11. Masculinities and condom use patterns among young rural South Africa men: a cross-sectional baseline survey

    Notions of ideal manhood in South Africa are potentially prescriptive of male sexuality thus accounting for the behaviors which may lead to men being at greater HIV risk. We tested the hypothesis that gender and relationship constructs are associated with condom use among young men living in rural South Africa. 1219 men aged 15–26 years completed a cross-sectional baseline survey from an IsiXhosa questionnaire asking about sexual behaviour and relationships. …

  12. The sexual behaviour of adolescents in sub-Saharan Africa: patterns and trends from national surveys

    Objectives: To describe the sexual and reproductive behaviour of adolescents in sub-Saharan Africa, particularly 15- to 19-year-olds. Methods: Using DHS/AIS data (2000–2010), nine indicators of adolescent behaviour and one of adult attitudes towards condom education for adolescents were described for 24 countries. Indicators were disaggregated by gender, urban/rural residency and educational status, and time trends were described. Results: Up to 25% of 15- to 19-year-olds reported sex before age 15; this proportion shrank over time in many countries. …

  13. Gender, peer and partner influences on adolescent HIV risk in rural South Africa

    In preparation for a school-based intervention in KwaZulu-Natal, South Africa, the authors conducted a cross-sectional survey of potential HIV risk factors in youth ages 14–17 (n=983). Boys were significantly more likely than girls to report lifetime sexual activity (37.7% v. 13.8%, P<0.01). Among boys and girls, 46.1% reported condom use at last sex. Discussion of condom use with a partner was the strongest predictor of condom use (boys, odds ratio (OR)=7.39; girls, OR=5.58, P<0.0001). …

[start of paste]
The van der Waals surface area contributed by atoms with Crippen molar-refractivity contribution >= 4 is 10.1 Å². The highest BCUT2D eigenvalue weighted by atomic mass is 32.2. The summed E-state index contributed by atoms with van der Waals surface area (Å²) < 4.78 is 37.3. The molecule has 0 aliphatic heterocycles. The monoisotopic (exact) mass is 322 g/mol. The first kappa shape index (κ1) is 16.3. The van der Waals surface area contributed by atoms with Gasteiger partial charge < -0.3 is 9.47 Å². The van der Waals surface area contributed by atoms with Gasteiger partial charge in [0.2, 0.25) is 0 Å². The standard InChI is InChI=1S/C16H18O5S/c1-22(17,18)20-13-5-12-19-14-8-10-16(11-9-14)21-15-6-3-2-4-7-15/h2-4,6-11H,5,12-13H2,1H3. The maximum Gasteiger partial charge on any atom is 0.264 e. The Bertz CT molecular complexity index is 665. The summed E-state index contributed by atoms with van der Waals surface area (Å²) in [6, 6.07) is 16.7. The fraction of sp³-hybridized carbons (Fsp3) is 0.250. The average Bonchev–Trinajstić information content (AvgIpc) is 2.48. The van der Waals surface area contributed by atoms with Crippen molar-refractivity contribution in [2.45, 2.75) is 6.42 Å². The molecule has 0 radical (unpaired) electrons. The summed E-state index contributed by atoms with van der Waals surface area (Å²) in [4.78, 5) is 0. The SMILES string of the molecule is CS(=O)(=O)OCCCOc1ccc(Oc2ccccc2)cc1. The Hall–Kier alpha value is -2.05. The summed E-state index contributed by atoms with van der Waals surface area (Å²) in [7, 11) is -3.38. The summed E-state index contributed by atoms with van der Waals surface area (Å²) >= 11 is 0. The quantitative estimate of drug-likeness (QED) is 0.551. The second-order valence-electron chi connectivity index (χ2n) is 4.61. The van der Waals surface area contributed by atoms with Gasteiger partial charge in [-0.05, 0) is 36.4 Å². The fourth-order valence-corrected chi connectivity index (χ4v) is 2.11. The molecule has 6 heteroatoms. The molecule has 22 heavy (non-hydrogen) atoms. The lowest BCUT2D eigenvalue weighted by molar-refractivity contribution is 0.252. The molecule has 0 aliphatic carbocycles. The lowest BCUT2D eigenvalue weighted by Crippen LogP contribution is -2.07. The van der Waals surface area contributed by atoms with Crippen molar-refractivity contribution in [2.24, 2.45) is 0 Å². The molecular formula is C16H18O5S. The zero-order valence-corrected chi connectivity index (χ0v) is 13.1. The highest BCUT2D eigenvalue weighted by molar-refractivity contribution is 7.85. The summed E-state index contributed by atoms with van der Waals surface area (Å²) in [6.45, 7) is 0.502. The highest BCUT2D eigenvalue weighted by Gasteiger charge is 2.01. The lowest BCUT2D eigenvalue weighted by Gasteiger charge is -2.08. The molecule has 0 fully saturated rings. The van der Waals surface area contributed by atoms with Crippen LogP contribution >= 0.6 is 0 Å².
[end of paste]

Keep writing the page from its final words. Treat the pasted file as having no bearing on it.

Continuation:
14. Stay healthy: a gender-transformative HIV prevention curriculum for youth in Namibia

    The overall goal of Stay Healthy: A Gender-Transformative HIV Prevention Curriculum for Youth in Namibia is to prevent HIV infection among Namibian youth aged 13-18. Stay Healthy focuses on changing three key behaviors directly related to HIV infection by accomplishing the following: (1) delaying the onset of sexual intercourse, (2) increasing the correct and consistent use of the male condom among sexually active youth, and (3) decreasing multiple concurrent partners among sexually active youth. …

  15. Love only after classes: needs assessment on sexuality education in Macedonia

    In Macedonia there is a need for introducing sexuality education in schools. This finding is a result of a research determining the needs of the parents, teachers and students, and reviewing the current school curricula. Both parents and teachers agree on the introduction of sexuality education as a regular subject in schools. Such subject, among others, must develop the practical skills for protection from risks related to sexual activity. …